Stocks up 150 points in the morning, down 150 points by lunch, somewhere in between by close. That was the stock market Monday, all whipped around by one of the most bizarre debates imaginable: whether Congress will intentionally default on the national debt.
Oh, and the economy's a mess. Growth in the first half of the year slithered near zero percent. What looked like decent growth over the past two years was revised down to bupkis. Jobs? We used to have those. Optimism? Gone.
Scary days, these. And with scary days comes the visceral response of wanting to do the ostrich -- head in the sand. Rather than dealing with market volatility, the temptation to sell everything and avoid it grows unbearable for some investors. Last week, analyst Dick Bove recommended investors abandon the market and sell all their stocks. I said that was terrible advice. Similar calls are gaining momentum this week. No fewer than four guests on CNBC this morning recommended selling stocks while waiting to see how things pan out. This, too, is terrible advice. Here are five reasons why.
5. The big moves happen during the darkest days.
This was my beef with Bove's call. Since 1928, missing just the 20 best market days cuts total returns in half. Moreover, every one of those best days occurred during periods of market chaos -- all within days of some of the market's worst sessions. This is when those who try to time the market often get destroyed. Try avoiding the big drops, and you'll almost certainly miss the big gains. The result is usually mediocrity at best and more often an exercise in wealth destruction. How many people sold when the Dow was at 10,000, thought they were brilliant as it fell to 6,000, and stood in disbelief and denial as it rallied back above 12,000? More than you think (and more than admit it).
4. Those who trade the most do the worst.
This one's related to the last point. The Journal of Finance once published a study showing that those who trade the most earn the worst returns. Households whose portfolios had 20% monthly turnover underperformed market averages by nearly 6% a year. That underperformance is simply devastating over time. "Our main point is simple: Trading is hazardous to your wealth," the study concluded. Check your confidence at the door if you think you can sell now and get back in when things get better without underperforming market averages. The number of those succeeding at this in the past is likely what you'd expect from random chance.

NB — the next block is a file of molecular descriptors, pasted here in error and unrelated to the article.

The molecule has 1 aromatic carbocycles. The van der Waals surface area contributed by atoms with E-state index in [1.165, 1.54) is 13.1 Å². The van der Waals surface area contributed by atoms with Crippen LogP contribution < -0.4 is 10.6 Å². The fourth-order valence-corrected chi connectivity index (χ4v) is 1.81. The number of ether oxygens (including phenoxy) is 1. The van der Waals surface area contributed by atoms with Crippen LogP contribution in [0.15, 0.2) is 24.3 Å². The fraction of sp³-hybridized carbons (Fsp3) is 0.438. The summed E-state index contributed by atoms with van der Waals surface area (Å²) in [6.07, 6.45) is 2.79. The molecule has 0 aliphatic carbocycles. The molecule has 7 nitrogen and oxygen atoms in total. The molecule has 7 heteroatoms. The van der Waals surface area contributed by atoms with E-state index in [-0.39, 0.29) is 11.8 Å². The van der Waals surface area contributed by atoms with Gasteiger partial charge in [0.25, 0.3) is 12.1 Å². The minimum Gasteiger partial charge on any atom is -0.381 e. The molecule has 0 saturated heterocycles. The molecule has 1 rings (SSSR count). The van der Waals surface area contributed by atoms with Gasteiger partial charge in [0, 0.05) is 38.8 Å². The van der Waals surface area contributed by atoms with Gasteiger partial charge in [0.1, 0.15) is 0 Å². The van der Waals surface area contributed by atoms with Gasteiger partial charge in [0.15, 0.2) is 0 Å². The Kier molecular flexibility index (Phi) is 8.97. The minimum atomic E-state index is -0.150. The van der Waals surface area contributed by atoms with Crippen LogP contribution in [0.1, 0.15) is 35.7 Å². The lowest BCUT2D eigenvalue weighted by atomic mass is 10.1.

3. You want to be invested when stocks are cheap. And many are.
If you're eager to sell stocks because you think they're overvalued, by all means, do. That's when you should. It's when you sell stocks just because you think they'll go down that's dangerous.
Many -- maybe most -- stocks are not overvalued today. I've highlighted companies like Microsoft (NAS: MSFT) , Google (NAS: GOOG) , Apple (NAS: AAPL) , and Berkshire Hathaway (NYS: BRK.B) , which trade at or near some of their lowest valuations ever. Even looking at broad market indices, it's hard to play the overvaluation card. The S&P 500 trades at 14.3 times trailing earnings. The average since 1988 is 19 times earnings.